There has been a lot of talk over the last couple of years about reforming Canada's democratic institutions -- electing the Senate, moving to proportional representation, and cleaning up Question Period. Changing all that machinery might make things better. But, as Robert Asselin points out, none of those changes carries a guarantee:

    We could do all this. And probably solve some of our problems at the margin.
    But it won’t make our politics better.
    It won’t produce statesmanship.
    It won’t empower us as fellow citizens.
    As such, these institutional reforms won’t bring more civility and substance into the public discourse.

    For none of those reforms solve our real problem -- which is civic apathy. What Canada desperately needs is an engaged citizenry. Asselin continues:

    In a recent iPolitics column, Allison Loat, who leads the wonderful initiative called Samara, wrote that “Canada needs to cultivate more political citizens”. I think it captures the essence of our challenge. We can’t afford to see politics as something that belongs to a few insiders. We can protest – and we certainly should when it is needed – but what about occupying the vehicles that can make change happen, namely the political parties? We can also create new ones if you we don’t like the ones we have.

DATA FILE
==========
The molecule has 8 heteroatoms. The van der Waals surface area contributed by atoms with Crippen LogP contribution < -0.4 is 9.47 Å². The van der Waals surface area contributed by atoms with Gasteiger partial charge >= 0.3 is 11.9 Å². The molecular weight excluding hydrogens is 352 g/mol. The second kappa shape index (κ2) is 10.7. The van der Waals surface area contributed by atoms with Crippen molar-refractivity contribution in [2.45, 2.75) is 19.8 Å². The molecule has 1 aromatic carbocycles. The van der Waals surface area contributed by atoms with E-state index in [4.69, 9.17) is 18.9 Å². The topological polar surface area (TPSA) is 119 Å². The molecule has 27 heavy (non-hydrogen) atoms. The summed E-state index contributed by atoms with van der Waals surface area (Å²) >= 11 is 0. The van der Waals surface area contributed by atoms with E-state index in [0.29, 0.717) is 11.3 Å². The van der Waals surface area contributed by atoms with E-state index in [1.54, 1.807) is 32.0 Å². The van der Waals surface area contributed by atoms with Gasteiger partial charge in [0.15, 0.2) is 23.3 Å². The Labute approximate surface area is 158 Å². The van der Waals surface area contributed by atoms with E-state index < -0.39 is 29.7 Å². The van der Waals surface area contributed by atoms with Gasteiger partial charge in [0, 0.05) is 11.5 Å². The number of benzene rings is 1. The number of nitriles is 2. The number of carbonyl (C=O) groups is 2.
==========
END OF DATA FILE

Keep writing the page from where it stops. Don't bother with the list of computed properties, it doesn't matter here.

Some of us, myself included, have wondered when Stephen Harper will reach the tipping point -- when the citizens of this country will rise up and say with one voice, "we have had enough." They did it with Brian Mulroney. They did it with Chretien and Martin. But, so far, they have grumbled and remained passive during what Lawrence Martin has called a "year of moral bankruptcy."

    As  long as we are willing to take it, Stephen Harper will be more than willing to dish it out. Canada needs citizens who have a passion for politics -- people, for instance, like Norman Bethune.

    Sunday, January 08, 2012

    Selective Memory

    In his song,The Boxer, Paul Simon sang, "A man hears what he wants to hear, and disregards the rest." Frank Bruni points out, in this morning's New York Times, that this human frailty is particularly true of the Bushes -- father and son -- and the place they hold in the present Republican narrative:  In the case of Bush the Younger, Bruni writes that:

    They seldom mention Bush positively. They seldom mention Bush negatively. They also never mention the Bush before Bush — the other slice of bread in the Clinton sandwich — and have thus turned the father and the son almost wholly into ghosts.

    You’d think Ronald Reagan, who is invoked incessantly, was the last Republican president, and you’d think he was not only a flawless chief executive but a sinless adherent to current Republican dogma.

    The eight years when the last Republican president occupied the White House have gone down the memory hole. That loss of memory is quite purposeful: